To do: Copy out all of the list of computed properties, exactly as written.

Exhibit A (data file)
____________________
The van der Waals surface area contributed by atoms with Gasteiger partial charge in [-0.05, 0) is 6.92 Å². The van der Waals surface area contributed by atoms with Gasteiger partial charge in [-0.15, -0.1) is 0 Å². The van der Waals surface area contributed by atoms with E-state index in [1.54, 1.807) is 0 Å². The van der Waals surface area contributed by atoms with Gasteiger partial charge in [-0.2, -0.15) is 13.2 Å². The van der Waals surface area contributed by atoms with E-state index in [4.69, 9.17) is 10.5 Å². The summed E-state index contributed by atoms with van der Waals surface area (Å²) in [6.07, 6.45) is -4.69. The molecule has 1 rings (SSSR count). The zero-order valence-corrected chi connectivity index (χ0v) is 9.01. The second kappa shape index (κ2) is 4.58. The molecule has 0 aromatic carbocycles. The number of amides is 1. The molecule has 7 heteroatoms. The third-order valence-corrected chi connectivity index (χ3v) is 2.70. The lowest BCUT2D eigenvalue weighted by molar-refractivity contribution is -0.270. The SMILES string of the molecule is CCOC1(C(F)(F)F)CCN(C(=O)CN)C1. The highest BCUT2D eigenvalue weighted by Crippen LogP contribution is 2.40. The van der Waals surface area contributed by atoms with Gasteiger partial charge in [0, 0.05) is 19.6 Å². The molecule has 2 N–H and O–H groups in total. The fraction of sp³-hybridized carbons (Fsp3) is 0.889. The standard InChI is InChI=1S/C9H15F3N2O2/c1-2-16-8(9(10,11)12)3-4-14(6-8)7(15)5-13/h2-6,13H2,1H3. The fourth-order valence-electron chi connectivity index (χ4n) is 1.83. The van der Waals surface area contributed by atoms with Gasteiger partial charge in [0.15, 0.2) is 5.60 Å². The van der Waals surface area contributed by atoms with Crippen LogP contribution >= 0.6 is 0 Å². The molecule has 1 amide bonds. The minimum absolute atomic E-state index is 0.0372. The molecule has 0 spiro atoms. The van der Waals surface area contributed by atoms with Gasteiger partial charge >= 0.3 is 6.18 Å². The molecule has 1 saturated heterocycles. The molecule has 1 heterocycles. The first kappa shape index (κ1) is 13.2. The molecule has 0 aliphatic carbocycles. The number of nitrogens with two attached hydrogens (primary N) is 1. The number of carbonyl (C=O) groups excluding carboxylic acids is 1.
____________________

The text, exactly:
The van der Waals surface area contributed by atoms with Gasteiger partial charge in [-0.05, 0) is 6.92 Å². The van der Waals surface area contributed by atoms with Gasteiger partial charge in [-0.15, -0.1) is 0 Å². The van der Waals surface area contributed by atoms with E-state index in [1.54, 1.807) is 0 Å². The van der Waals surface area contributed by atoms with Gasteiger partial charge in [-0.2, -0.15) is 13.2 Å². The van der Waals surface area contributed by atoms with E-state index in [4.69, 9.17) is 10.5 Å². The summed E-state index contributed by atoms with van der Waals surface area (Å²) in [6.07, 6.45) is -4.69. The molecule has 1 rings (SSSR count). The zero-order valence-corrected chi connectivity index (χ0v) is 9.01. The second kappa shape index (κ2) is 4.58. The molecule has 0 aromatic carbocycles. The number of amides is 1. The molecule has 7 heteroatoms. The third-order valence-corrected chi connectivity index (χ3v) is 2.70. The lowest BCUT2D eigenvalue weighted by molar-refractivity contribution is -0.270. The SMILES string of the molecule is CCOC1(C(F)(F)F)CCN(C(=O)CN)C1. The highest BCUT2D eigenvalue weighted by Crippen LogP contribution is 2.40. The van der Waals surface area contributed by atoms with Gasteiger partial charge in [0, 0.05) is 19.6 Å². The molecule has 2 N–H and O–H groups in total. The fraction of sp³-hybridized carbons (Fsp3) is 0.889. The standard InChI is InChI=1S/C9H15F3N2O2/c1-2-16-8(9(10,11)12)3-4-14(6-8)7(15)5-13/h2-6,13H2,1H3. The fourth-order valence-electron chi connectivity index (χ4n) is 1.83. The van der Waals surface area contributed by atoms with Gasteiger partial charge in [0.15, 0.2) is 5.60 Å². The van der Waals surface area contributed by atoms with Crippen LogP contribution >= 0.6 is 0 Å². The molecule has 1 amide bonds. The minimum absolute atomic E-state index is 0.0372. The molecule has 0 spiro atoms. The van der Waals surface area contributed by atoms with Gasteiger partial charge >= 0.3 is 6.18 Å². The molecule has 1 saturated heterocycles. The molecule has 1 heterocycles. The first kappa shape index (κ1) is 13.2. The molecule has 0 aliphatic carbocycles. The number of nitrogens with two attached hydrogens (primary N) is 1. The number of carbonyl (C=O) groups excluding carboxylic acids is 1.